Archive for the ‘Teacher Resources’ Category

Fireflies A Writer’s Notebook

Posted on September 5th, 2014 by Carolyn Hart

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Fireflies A Writer's Notebook by Coleen Murtagh ParatoreFireflies A Writer’s Notebook by Coleen Murtagh Paratore
Journal for writers published by Little Pickle Press





Ideas can surprise you like fireflies on a dark summer night, but sometimes it seems like all of the fireflies are hiding…

From beginning to end, Coleen Murtagh Paratore’s Fireflies A Writer’s Notebook shares a lovely message with writers: I respect you and I believe in you and your ability to write something special.

Inspiring quotes, helpful writing tips, intriguing prompts and though-provoking questions are sure to captivate young writers and encourage them to think and write with confidence. Lined and blank pages, in pastel colors offer plenty of space to brainstorm, outline, list, write, explain, recall or doodle. We especially enjoyed the quotes from (children’s book authors) Jane Yolen, Karen Cushman, Jacqueline Woodson, Kate DiCamillo and Stephen King.

For a preteen or older child who loves to write, Fireflies A Writer’s Notebook would be a lovely gift. It will become a treasured place to express thoughts, ideas, memories, reflections and stories.

It is interesting to note Little Pickle Press prints and distributes their materials in an environmentally-friendly manner, using recycled paper, soy inks, and green packaging.

Read our review of Coleen Murtagh Paratore’s The Funeral Director’s Son

Fireflies A Writer’s Notebook at Amazon.com

Fireflies A Writer’s Notebook at Amazon.ca

Loving books can be contagious – Reading Power

Posted on October 14th, 2013 by Jody

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Loving Books Can Be Contagious




It’s no secret that we are impacted by the thoughts and actions of others. It starts early in life when we begin to mimic what we see, even as babies. As we get older and move into the preteen and teen ages, what others think matters to us immensely. We want others to like us, to want to be with us and the same goes for them. Someone out there wants you to like them. As I tell my grade five students, we must use this power for good. We have the unique opportunity of impacting many people’s lives every single day for better or for worse. It can be something as simple as a smile or kind words and you’ve made someone’s day better. As parents and as teachers, we need to know that copying what we see, what our children see and might be copying, influences who we become and what matters to us. So we should be asking ourselves, what do we want our children/students to see? To become?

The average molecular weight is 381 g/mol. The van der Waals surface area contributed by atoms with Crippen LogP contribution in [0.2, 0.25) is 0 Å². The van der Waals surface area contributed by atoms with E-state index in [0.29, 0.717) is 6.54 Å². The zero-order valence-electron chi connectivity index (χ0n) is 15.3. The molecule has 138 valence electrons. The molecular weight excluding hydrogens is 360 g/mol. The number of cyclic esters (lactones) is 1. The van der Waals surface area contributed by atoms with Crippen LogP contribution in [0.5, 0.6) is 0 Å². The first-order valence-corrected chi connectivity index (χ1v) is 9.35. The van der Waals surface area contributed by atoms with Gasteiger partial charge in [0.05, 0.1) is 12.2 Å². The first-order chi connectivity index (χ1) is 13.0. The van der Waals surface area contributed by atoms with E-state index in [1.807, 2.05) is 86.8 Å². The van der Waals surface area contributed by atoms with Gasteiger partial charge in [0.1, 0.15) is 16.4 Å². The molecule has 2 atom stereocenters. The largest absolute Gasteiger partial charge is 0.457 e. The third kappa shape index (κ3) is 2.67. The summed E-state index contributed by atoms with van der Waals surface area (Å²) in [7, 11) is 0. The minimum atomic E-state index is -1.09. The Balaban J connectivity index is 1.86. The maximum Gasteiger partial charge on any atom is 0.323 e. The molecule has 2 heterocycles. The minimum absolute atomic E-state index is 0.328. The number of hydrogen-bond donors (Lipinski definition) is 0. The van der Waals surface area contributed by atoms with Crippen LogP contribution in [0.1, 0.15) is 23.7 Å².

cover art for Reading Power by Adrienne Gear Reading Power: Teaching Students to Think While They Read

Yesterday, I attended, perhaps, the best workshop I’ve ever had the pleasure of attending. I was extremely motivated, captivated, and inspired by Adrienne Gear who is the teacher behind “Reading Power”. Her passion led her to develop a different way to approach learners and really help them tackle the other half of reading: the comprehending and connecting part of reading. By the time I left the workshop, I had ideas I wanted to incoprorate into lessons and, even better, some ideas on how to motivate some of my struggling readers. Her enthusiasm and excitement over books brought out mine. I wasn’t the only one. Ms. Gear gave us a list of fabulous books that she loves and finds beneficial in her classroom teaching of the reading powers. After she left, our principal okayed our librarian to buy EVERY ONE OF THE BOOKS. Her excitement caused a ripple effect. That’s what we want to do in the classroom and in our homes.